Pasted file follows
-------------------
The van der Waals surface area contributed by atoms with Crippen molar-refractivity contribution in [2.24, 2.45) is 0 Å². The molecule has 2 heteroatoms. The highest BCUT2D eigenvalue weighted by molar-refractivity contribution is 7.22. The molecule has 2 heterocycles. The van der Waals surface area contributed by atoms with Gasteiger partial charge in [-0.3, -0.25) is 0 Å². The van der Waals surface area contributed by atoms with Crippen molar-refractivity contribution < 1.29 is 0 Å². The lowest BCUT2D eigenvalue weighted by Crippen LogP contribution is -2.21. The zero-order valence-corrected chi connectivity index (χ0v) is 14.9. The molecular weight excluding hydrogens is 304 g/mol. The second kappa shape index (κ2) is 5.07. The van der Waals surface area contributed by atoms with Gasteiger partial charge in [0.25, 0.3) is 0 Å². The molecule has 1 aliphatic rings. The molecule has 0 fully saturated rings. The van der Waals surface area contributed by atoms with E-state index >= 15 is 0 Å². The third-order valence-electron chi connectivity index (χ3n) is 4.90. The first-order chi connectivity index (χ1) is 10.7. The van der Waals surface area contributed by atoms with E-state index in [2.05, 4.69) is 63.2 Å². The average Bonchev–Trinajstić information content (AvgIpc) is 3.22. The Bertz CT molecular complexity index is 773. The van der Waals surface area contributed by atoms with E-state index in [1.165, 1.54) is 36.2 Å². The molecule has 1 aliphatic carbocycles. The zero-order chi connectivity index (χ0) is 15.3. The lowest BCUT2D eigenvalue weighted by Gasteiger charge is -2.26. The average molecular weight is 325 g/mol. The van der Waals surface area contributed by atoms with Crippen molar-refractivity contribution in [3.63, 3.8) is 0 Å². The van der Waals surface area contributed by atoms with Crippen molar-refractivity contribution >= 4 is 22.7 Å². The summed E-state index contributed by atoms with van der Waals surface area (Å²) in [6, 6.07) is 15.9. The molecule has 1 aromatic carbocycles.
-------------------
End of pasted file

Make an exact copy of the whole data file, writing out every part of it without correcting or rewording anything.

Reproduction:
The van der Waals surface area contributed by atoms with Crippen molar-refractivity contribution in [2.24, 2.45) is 0 Å². The molecule has 2 heteroatoms. The highest BCUT2D eigenvalue weighted by molar-refractivity contribution is 7.22. The molecule has 2 heterocycles. The van der Waals surface area contributed by atoms with Gasteiger partial charge in [-0.3, -0.25) is 0 Å². The van der Waals surface area contributed by atoms with Crippen molar-refractivity contribution < 1.29 is 0 Å². The lowest BCUT2D eigenvalue weighted by Crippen LogP contribution is -2.21. The zero-order valence-corrected chi connectivity index (χ0v) is 14.9. The molecular weight excluding hydrogens is 304 g/mol. The second kappa shape index (κ2) is 5.07. The van der Waals surface area contributed by atoms with Gasteiger partial charge in [0.25, 0.3) is 0 Å². The molecule has 1 aliphatic rings. The molecule has 0 fully saturated rings. The van der Waals surface area contributed by atoms with E-state index >= 15 is 0 Å². The third-order valence-electron chi connectivity index (χ3n) is 4.90. The first-order chi connectivity index (χ1) is 10.7. The van der Waals surface area contributed by atoms with E-state index in [2.05, 4.69) is 63.2 Å². The average Bonchev–Trinajstić information content (AvgIpc) is 3.22. The Bertz CT molecular complexity index is 773. The van der Waals surface area contributed by atoms with E-state index in [1.165, 1.54) is 36.2 Å². The molecule has 1 aliphatic carbocycles. The zero-order chi connectivity index (χ0) is 15.3. The lowest BCUT2D eigenvalue weighted by Gasteiger charge is -2.26. The average molecular weight is 325 g/mol. The van der Waals surface area contributed by atoms with Crippen molar-refractivity contribution in [3.63, 3.8) is 0 Å². The van der Waals surface area contributed by atoms with Crippen molar-refractivity contribution >= 4 is 22.7 Å². The summed E-state index contributed by atoms with van der Waals surface area (Å²) in [6, 6.07) is 15.9. The molecule has 1 aromatic carbocycles.